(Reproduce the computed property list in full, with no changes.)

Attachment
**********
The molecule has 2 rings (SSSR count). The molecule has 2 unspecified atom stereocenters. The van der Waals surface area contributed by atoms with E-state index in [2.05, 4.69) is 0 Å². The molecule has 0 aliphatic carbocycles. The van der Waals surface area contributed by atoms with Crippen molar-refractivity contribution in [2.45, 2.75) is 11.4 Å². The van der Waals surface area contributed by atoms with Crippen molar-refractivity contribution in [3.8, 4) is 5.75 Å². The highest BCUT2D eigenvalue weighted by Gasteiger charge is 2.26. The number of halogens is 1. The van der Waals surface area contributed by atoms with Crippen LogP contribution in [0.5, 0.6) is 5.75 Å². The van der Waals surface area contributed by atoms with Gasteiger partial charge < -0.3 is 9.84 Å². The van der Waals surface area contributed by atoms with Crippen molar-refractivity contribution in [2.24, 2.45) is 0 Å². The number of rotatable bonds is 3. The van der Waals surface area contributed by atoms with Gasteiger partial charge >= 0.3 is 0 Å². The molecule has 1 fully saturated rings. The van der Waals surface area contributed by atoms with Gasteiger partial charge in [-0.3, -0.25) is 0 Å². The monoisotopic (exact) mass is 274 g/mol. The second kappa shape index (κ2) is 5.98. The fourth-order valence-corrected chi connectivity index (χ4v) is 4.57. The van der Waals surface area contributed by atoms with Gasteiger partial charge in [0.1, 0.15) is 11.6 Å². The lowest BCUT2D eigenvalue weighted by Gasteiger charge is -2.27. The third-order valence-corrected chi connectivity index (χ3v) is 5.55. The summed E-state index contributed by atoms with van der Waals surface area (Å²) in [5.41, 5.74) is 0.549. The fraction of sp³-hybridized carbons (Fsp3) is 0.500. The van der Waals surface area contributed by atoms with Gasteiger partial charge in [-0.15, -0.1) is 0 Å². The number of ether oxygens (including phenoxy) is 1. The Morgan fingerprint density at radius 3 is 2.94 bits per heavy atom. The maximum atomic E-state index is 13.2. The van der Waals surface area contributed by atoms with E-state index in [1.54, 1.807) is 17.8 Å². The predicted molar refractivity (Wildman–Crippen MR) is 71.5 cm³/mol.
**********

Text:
The molecule has 2 rings (SSSR count). The molecule has 2 unspecified atom stereocenters. The van der Waals surface area contributed by atoms with E-state index in [2.05, 4.69) is 0 Å². The molecule has 0 aliphatic carbocycles. The van der Waals surface area contributed by atoms with Crippen molar-refractivity contribution in [2.45, 2.75) is 11.4 Å². The van der Waals surface area contributed by atoms with Crippen molar-refractivity contribution in [3.8, 4) is 5.75 Å². The highest BCUT2D eigenvalue weighted by Gasteiger charge is 2.26. The number of halogens is 1. The van der Waals surface area contributed by atoms with Crippen LogP contribution in [0.5, 0.6) is 5.75 Å². The van der Waals surface area contributed by atoms with Gasteiger partial charge < -0.3 is 9.84 Å². The van der Waals surface area contributed by atoms with Crippen molar-refractivity contribution in [2.24, 2.45) is 0 Å². The number of rotatable bonds is 3. The van der Waals surface area contributed by atoms with Gasteiger partial charge >= 0.3 is 0 Å². The molecule has 1 fully saturated rings. The van der Waals surface area contributed by atoms with Gasteiger partial charge in [-0.3, -0.25) is 0 Å². The monoisotopic (exact) mass is 274 g/mol. The second kappa shape index (κ2) is 5.98. The fourth-order valence-corrected chi connectivity index (χ4v) is 4.57. The van der Waals surface area contributed by atoms with Gasteiger partial charge in [0.1, 0.15) is 11.6 Å². The lowest BCUT2D eigenvalue weighted by Gasteiger charge is -2.27. The third-order valence-corrected chi connectivity index (χ3v) is 5.55. The summed E-state index contributed by atoms with van der Waals surface area (Å²) in [5.41, 5.74) is 0.549. The fraction of sp³-hybridized carbons (Fsp3) is 0.500. The van der Waals surface area contributed by atoms with Gasteiger partial charge in [-0.15, -0.1) is 0 Å². The number of ether oxygens (including phenoxy) is 1. The Morgan fingerprint density at radius 3 is 2.94 bits per heavy atom. The maximum atomic E-state index is 13.2. The van der Waals surface area contributed by atoms with E-state index in [1.54, 1.807) is 17.8 Å². The predicted molar refractivity (Wildman–Crippen MR) is 71.5 cm³/mol.